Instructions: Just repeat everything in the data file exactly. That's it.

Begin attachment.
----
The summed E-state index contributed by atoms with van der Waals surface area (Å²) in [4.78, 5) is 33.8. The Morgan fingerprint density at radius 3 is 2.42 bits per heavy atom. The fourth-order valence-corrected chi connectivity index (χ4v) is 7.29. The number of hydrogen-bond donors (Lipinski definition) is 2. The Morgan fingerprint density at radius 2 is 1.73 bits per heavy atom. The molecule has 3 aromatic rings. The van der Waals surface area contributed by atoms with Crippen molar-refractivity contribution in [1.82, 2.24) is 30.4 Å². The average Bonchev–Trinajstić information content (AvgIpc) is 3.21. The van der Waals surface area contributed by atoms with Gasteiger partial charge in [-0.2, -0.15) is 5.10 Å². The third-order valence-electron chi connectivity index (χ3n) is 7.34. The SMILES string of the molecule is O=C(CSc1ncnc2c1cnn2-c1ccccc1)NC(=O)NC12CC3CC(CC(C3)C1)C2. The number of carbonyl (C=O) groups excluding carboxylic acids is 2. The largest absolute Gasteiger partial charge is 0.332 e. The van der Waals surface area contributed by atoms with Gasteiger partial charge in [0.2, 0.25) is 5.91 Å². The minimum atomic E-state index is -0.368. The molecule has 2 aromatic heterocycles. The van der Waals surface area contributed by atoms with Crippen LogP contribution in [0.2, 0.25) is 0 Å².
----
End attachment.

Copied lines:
The summed E-state index contributed by atoms with van der Waals surface area (Å²) in [4.78, 5) is 33.8. The Morgan fingerprint density at radius 3 is 2.42 bits per heavy atom. The fourth-order valence-corrected chi connectivity index (χ4v) is 7.29. The number of hydrogen-bond donors (Lipinski definition) is 2. The Morgan fingerprint density at radius 2 is 1.73 bits per heavy atom. The molecule has 3 aromatic rings. The van der Waals surface area contributed by atoms with Crippen molar-refractivity contribution in [1.82, 2.24) is 30.4 Å². The average Bonchev–Trinajstić information content (AvgIpc) is 3.21. The van der Waals surface area contributed by atoms with Gasteiger partial charge in [-0.2, -0.15) is 5.10 Å². The third-order valence-electron chi connectivity index (χ3n) is 7.34. The SMILES string of the molecule is O=C(CSc1ncnc2c1cnn2-c1ccccc1)NC(=O)NC12CC3CC(CC(C3)C1)C2. The number of carbonyl (C=O) groups excluding carboxylic acids is 2. The largest absolute Gasteiger partial charge is 0.332 e. The van der Waals surface area contributed by atoms with Gasteiger partial charge in [0.2, 0.25) is 5.91 Å². The minimum atomic E-state index is -0.368. The molecule has 2 aromatic heterocycles. The van der Waals surface area contributed by atoms with Crippen LogP contribution in [0.2, 0.25) is 0 Å².